Heather's most recent movements, now in South Kerry

Sunday, 5 October 2014

Notes from the first week of the Irish Hen Harrier Winter Survey 2014-15

Volunteers throughout the country from Cork to Donegal, Galway to Wicklow, have been out looking for Hen Harriers for the first week of the Irish Hen Harrier Winter Survey. This is the tenth year of the survey and it is important that as much coverage as possible is achieved so that the Hen Harrier population and range over the past decade can be fully reviewed.

If you see a Hen Harrier - please report it to

If you want to do roost watches, contact

So far, the first week has seen harrier sightings reported across the country and a number of roost watches completed, including last night in Cork, when Heather, the satellite tracked female from Kerry, was seen at roost with a friend. She has returned to her favoured spot by the coast, where she spent last winter and again this autumn until she moved to Kerry for a couple of weeks - no doubt to celebrate Kerry's success in the All-Ireland!!

Also, we are close to finding a new roost in County Louth. Finding roosts is especially important for the direct conservation of Hen Harriers.

Sunday, 14 September 2014

Hen Harrier Ireland on Blogspot - Facebook - Twitter

The tenth season of the Irish Hen Harrier Winter Survey promises to be the most important to date.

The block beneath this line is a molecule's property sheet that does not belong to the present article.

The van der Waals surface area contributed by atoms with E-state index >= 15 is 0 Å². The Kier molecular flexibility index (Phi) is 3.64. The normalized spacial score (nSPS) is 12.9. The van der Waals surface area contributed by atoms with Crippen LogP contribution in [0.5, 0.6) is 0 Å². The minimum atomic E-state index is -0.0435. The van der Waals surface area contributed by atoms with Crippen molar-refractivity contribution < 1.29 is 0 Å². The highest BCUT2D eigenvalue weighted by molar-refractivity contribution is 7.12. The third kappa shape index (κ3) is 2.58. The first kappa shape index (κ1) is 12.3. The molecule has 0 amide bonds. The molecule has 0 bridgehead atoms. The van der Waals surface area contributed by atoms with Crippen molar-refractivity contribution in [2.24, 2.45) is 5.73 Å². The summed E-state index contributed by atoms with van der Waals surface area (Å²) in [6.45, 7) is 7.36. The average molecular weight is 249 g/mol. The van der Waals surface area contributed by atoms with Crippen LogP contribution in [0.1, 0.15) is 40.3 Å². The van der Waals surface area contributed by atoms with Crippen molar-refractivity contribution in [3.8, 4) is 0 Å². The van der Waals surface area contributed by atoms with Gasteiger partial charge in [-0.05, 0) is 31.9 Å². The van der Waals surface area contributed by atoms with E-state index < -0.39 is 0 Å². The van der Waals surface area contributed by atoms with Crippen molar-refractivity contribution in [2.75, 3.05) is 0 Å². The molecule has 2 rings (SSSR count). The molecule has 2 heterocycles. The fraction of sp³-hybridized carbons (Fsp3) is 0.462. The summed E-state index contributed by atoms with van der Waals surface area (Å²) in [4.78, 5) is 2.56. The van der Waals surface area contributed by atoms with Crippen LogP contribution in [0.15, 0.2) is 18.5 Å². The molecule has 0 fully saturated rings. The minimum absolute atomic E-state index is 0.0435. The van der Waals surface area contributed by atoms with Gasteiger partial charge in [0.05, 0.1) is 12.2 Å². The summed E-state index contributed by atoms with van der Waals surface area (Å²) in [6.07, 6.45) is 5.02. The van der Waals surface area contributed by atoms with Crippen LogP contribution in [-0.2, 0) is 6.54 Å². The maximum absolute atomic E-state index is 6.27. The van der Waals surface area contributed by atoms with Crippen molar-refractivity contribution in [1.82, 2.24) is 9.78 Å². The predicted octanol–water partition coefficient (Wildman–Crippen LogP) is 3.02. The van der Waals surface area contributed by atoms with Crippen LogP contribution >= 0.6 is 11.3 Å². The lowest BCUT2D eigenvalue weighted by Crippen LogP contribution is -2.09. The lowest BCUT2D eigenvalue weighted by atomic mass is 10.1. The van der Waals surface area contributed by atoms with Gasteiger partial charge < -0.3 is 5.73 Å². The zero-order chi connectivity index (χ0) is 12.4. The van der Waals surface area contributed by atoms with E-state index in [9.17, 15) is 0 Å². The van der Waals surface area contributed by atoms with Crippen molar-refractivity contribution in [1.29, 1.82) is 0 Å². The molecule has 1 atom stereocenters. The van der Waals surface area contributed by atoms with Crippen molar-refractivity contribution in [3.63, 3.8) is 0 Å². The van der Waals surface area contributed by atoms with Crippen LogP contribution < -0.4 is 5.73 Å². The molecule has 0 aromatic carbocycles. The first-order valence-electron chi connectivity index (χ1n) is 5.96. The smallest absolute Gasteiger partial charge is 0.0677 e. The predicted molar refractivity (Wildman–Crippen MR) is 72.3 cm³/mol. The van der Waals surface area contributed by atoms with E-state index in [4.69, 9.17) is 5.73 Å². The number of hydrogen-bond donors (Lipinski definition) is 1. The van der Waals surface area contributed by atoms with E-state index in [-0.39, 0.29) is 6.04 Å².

Follow onsite live updates from roost watches and even contribute your own updates from your roost watches (be sure to mask the location of the roost site).

Hen Harrier Ireland can be followed on Twitter, Facebook and Blospot

Twitter                               @HarrierIreland

For sightings and participation on the Irish Hen Harrier Winter Survey, email

Monday, 1 September 2014

Eadoin - a harrier is named. News from Slieve Blooms bird in Antrim. Heather in South Cork.

Eadoin - young male Hen Harrier from the Slieve Blooms, born 2014

Clara Bog Visitor Centre recently held a poll to name one of the young Hen Harriers wing tagged in the Slieve Blooms. The letter on his tag is 'E' and he has received the beautiful Gaelic name of Eadoin, meaning 'blessed among many friends" doubt the friends of Hen Harriers throughout Ireland wish Eadoin and the other young harriers born this summer the very best in life. Let's hope we hear positive things from him again.

We have just received news that another young bird, this time a female, from the Slieve Blooms is currently in Antrim! This bird was born in 2013 and it is great to hear of her whereabouts. Antrim seems to be a very important place for Hen Harriers in Ireland - remember both Heather and Miranda have spent time there and so too have other tagged birds. It is of course on a flight path between Ireland and Scotland and it is likely there is interchange between the two sets of populations there. Exciting stuff to hear from another tagged bird!

As for our star Heather - well as predicted (and that is a big ask with harriers!) she has travelled further south to rest by the Atlantic cliffs of South Cork. She spent this time last year in the very same spot until the stubble fields were sprayed and ploughed. Check out the video by Dave McGrath on for a piece of video of what is believed to be Heather! You can see why she is there - plenty of tillage and straw - good habitat for finding rodents to eat!